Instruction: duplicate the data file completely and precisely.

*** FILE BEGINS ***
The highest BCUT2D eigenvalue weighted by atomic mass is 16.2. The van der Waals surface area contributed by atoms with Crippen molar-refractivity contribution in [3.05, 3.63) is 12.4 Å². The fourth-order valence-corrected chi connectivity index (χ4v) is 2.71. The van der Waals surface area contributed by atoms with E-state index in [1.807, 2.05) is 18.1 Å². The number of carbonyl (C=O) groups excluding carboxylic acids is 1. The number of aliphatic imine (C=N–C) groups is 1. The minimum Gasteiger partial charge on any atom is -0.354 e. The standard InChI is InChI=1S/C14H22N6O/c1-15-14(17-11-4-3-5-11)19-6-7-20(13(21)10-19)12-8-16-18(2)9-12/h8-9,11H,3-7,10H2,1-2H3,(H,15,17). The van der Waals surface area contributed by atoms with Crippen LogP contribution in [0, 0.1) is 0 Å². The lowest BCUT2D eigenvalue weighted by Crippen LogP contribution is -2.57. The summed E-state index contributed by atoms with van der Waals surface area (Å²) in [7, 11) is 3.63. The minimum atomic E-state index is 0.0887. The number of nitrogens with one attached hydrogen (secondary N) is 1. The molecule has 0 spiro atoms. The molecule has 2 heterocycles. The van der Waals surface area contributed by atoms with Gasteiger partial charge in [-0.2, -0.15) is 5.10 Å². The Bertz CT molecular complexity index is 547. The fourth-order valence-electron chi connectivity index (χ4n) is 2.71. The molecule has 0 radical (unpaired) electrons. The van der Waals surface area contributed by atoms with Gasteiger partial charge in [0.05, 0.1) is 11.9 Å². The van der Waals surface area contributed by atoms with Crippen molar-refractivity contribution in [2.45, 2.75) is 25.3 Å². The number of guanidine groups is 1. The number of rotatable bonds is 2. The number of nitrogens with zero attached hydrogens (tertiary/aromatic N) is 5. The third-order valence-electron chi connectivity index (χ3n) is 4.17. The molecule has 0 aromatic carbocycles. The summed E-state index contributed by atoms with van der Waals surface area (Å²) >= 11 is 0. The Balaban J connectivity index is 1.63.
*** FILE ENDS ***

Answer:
The highest BCUT2D eigenvalue weighted by atomic mass is 16.2. The van der Waals surface area contributed by atoms with Crippen molar-refractivity contribution in [3.05, 3.63) is 12.4 Å². The fourth-order valence-corrected chi connectivity index (χ4v) is 2.71. The van der Waals surface area contributed by atoms with E-state index in [1.807, 2.05) is 18.1 Å². The number of carbonyl (C=O) groups excluding carboxylic acids is 1. The number of aliphatic imine (C=N–C) groups is 1. The minimum Gasteiger partial charge on any atom is -0.354 e. The standard InChI is InChI=1S/C14H22N6O/c1-15-14(17-11-4-3-5-11)19-6-7-20(13(21)10-19)12-8-16-18(2)9-12/h8-9,11H,3-7,10H2,1-2H3,(H,15,17). The van der Waals surface area contributed by atoms with Crippen LogP contribution in [0, 0.1) is 0 Å². The lowest BCUT2D eigenvalue weighted by Crippen LogP contribution is -2.57. The summed E-state index contributed by atoms with van der Waals surface area (Å²) in [7, 11) is 3.63. The minimum atomic E-state index is 0.0887. The number of nitrogens with one attached hydrogen (secondary N) is 1. The molecule has 0 spiro atoms. The molecule has 2 heterocycles. The van der Waals surface area contributed by atoms with Gasteiger partial charge in [-0.2, -0.15) is 5.10 Å². The Bertz CT molecular complexity index is 547. The fourth-order valence-electron chi connectivity index (χ4n) is 2.71. The molecule has 0 radical (unpaired) electrons. The van der Waals surface area contributed by atoms with Gasteiger partial charge in [0.05, 0.1) is 11.9 Å². The van der Waals surface area contributed by atoms with Crippen molar-refractivity contribution in [2.45, 2.75) is 25.3 Å². The number of guanidine groups is 1. The number of rotatable bonds is 2. The number of nitrogens with zero attached hydrogens (tertiary/aromatic N) is 5. The third-order valence-electron chi connectivity index (χ3n) is 4.17. The molecule has 0 aromatic carbocycles. The summed E-state index contributed by atoms with van der Waals surface area (Å²) >= 11 is 0. The Balaban J connectivity index is 1.63.